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In Trafalgar Square in London, dozens of journalists representing every major news organization descended on a designated corner in the tourist-infested area in support of Alan Johnston, the BBC correspondent kidnapped in Gaza on March 12, 2006. The gathering took place one month after his ordeal began.
Awaiting the arrival of Alan’s family to a press conference organized by Reporters without Borders, I stood alongside a few activists. My nervous smiles, interrupted by brief statements to inquiring journalists, could hardly hide my utter feelings of shame. It’s not often that I feel this way, taking part in a solidarity event in support of anyone. This time was different, however, despite all attempts to distance oneself from responsibility. “Alan, they are not from amongst us,” read the banners held by hundreds of journalists gathering in Ramallah in the West Bank in a show of support for Alan on the same day we gathered in London. The unfortunate fact is that while the kidnappers were not exactly elected representatives of the Palestinian people, mostly known for their unparalleled generosity, warmth and kindness to strangers, they were exactly what that banner tried to refute; they were a rational outcome of the state of chaos, corruption and overt militarism that has plagued Palestinian society for years. Indeed, they were from amongst us, and there is now denial of that.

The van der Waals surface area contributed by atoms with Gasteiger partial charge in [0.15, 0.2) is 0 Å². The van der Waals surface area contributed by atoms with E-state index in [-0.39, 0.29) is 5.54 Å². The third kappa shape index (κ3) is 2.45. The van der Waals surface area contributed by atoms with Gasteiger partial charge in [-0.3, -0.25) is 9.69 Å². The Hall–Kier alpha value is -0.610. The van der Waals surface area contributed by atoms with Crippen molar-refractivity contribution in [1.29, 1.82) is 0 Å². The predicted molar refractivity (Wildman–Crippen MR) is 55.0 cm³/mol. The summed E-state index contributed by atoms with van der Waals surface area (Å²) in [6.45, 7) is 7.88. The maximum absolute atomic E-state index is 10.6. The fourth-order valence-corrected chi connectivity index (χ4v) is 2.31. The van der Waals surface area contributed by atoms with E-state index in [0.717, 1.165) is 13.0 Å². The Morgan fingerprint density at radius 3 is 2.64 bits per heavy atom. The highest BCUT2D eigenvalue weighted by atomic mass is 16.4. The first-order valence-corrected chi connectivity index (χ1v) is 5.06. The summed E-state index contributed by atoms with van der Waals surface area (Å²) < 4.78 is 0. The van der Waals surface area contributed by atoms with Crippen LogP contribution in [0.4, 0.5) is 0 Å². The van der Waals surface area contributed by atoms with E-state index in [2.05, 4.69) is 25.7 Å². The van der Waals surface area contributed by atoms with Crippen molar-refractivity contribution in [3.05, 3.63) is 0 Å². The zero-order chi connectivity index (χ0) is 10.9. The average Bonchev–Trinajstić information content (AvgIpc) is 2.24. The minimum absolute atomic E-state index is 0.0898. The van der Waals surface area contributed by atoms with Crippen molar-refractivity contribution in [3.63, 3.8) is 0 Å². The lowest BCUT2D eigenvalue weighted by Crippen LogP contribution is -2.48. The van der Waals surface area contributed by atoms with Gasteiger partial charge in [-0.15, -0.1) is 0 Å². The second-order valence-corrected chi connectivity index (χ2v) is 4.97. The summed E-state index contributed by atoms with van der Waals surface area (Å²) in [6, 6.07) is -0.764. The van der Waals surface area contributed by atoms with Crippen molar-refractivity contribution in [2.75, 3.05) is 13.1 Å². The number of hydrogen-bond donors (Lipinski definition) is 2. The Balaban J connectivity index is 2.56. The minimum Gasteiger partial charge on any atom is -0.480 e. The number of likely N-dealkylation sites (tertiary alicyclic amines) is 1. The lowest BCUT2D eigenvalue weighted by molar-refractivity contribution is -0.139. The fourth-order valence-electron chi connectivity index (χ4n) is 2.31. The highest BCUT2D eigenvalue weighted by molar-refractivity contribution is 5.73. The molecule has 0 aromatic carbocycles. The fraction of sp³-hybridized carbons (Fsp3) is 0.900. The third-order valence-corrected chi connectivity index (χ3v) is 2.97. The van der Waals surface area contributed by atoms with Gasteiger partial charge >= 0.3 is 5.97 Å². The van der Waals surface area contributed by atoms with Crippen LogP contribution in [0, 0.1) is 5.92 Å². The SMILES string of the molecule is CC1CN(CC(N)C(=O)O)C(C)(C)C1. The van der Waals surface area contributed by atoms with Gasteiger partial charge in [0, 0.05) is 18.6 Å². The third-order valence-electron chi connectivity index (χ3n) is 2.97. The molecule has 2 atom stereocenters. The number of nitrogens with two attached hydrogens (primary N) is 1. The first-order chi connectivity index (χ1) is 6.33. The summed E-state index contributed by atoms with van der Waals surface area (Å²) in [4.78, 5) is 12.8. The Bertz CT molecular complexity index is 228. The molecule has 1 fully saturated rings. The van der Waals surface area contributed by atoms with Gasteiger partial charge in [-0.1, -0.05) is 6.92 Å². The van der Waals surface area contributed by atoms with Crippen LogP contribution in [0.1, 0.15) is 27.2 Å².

In times like these, reporters care little for details. All they seek are a few soundbites, preceded by an intense introduction and a snappy finish, and consequently a TV news report is made. I had to accommodate. “These kidnappers don’t represent the Palestinian people, and I call on the Palestinian government to do its utmost to free Alan, whose professional reporting and unprecedented objectivity is a rarity in the age of polarized media,” I told a Spanish newspaper.
Then Alan’s family arrived; they were the most unthreatening and kind-looking group of people one could ever encounter. Alan’s father, Graham, an older version of his son, dressed in a dark suit, his belly sticking out slightly, and a voice proud yet somehow broken. "Chin up, my son," he told Alan, hoping that the message would reach him somehow. Then to the kidnappers, “You have family. Please think about what this is doing to my family, including in particular the distress and deep concern Alan's mother and sister have had to endure for all these long weeks. As I have said before, please let my son go now, today."